July 31, 2019
I recently completed an internship in Sydney, Australia, which has taught me so much about my desired career. The skills I have learned here can transfer back home as I start my graduate school applications for occupational therapy school.
My KINternship in Australia was with Early Ed, an organization in Sydney that provides early intervention to children with disabilities and developmental delays. As an intern, I assisted in all group sessions and some individual sessions, created visual aids, scored sensory processing assessments and gathered further research on sensory diets and the importance of early intervention itself. These past two months, I have been able to see differences in health care systems, cultures and my own desired career as an occupational therapist for young ones with disabilities.
Australia has a universal health care system — something that is foreign to us in America. Medical expenses for all Australian citizens are covered by the tax revenue produced by those who make over $80,000 a year. They do not have to pay for ambulance rides, doctor’s appointments or hospital visits out of pocket. Along with that, there are organizations such as the National Disability Insurance Scheme, which is in place to fund the majority of government programs focused on those with disabilities.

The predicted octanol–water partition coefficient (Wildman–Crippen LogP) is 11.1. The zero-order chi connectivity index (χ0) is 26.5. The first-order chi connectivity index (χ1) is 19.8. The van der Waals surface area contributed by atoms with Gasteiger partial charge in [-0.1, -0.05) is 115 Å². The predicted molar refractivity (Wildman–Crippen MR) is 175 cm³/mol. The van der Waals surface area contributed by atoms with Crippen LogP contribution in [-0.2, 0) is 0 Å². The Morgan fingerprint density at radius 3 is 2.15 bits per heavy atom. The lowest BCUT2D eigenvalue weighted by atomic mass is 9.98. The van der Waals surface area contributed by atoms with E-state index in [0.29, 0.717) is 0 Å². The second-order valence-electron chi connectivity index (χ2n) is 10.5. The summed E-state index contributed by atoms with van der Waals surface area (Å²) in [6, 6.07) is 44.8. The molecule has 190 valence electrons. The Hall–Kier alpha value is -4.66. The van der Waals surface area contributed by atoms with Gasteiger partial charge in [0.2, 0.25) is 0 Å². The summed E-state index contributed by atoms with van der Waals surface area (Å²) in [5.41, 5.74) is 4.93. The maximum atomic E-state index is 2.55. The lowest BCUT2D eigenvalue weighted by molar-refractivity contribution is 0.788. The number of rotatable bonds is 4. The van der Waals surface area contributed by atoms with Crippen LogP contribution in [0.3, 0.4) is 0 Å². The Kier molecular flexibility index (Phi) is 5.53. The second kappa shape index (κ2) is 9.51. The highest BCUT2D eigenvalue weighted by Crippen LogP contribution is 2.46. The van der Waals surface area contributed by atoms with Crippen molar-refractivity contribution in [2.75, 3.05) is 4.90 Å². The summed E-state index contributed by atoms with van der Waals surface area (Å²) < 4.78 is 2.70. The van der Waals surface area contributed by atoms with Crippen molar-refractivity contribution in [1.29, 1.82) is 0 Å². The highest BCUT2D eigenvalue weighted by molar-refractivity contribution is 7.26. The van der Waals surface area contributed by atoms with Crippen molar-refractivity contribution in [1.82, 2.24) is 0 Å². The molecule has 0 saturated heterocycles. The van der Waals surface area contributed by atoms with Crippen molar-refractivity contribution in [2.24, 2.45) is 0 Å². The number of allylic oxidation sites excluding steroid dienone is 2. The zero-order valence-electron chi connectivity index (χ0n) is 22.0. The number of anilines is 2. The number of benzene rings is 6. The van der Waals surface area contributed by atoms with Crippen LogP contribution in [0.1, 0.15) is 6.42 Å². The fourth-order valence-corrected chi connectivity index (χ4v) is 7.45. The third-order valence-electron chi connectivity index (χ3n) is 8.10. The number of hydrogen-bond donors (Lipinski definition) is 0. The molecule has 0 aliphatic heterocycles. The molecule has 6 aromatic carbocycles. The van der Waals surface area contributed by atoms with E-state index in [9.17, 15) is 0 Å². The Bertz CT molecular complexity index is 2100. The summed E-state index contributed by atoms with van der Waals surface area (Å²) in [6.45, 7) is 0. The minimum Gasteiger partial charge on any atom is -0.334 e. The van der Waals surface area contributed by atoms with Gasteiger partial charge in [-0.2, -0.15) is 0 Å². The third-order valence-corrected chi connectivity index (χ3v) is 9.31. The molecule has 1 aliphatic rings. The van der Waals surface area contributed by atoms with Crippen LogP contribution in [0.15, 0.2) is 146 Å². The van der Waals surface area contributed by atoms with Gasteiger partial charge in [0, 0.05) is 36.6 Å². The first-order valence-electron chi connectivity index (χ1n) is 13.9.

We do not have anything equivalent to NDIS in the U.S. Once approved, parents have the ability to choose any organization they see fit to best support their child.
In Australia, family-centered practice is a large focus in this industry. Therapists are supporting the entire family by including siblings in sessions and providing parents with strategies to further support their child at home and in community settings.
The fields of early intervention and occupational therapy are more family focused and consider the whole child. In Australia, a pediatrician is more likely to recommend OT and speech therapy to a child with a delay rather than physical therapy, which is more common in the U.S. To become an occupational therapist or speech pathologist in Australia, only a four-year undergraduate degree is required. In the U.S., these professions require graduate school.
I have acquired experience with numerous different types of disabilities of varying degrees, while engaging with many unique teaching styles. The amazing Early Ed staff members have been incredible role models. Aside from the work experience, I also had the weekends to explore what Sydney has to offer. I was able to immerse myself in Australian culture and truly live like an Aussie!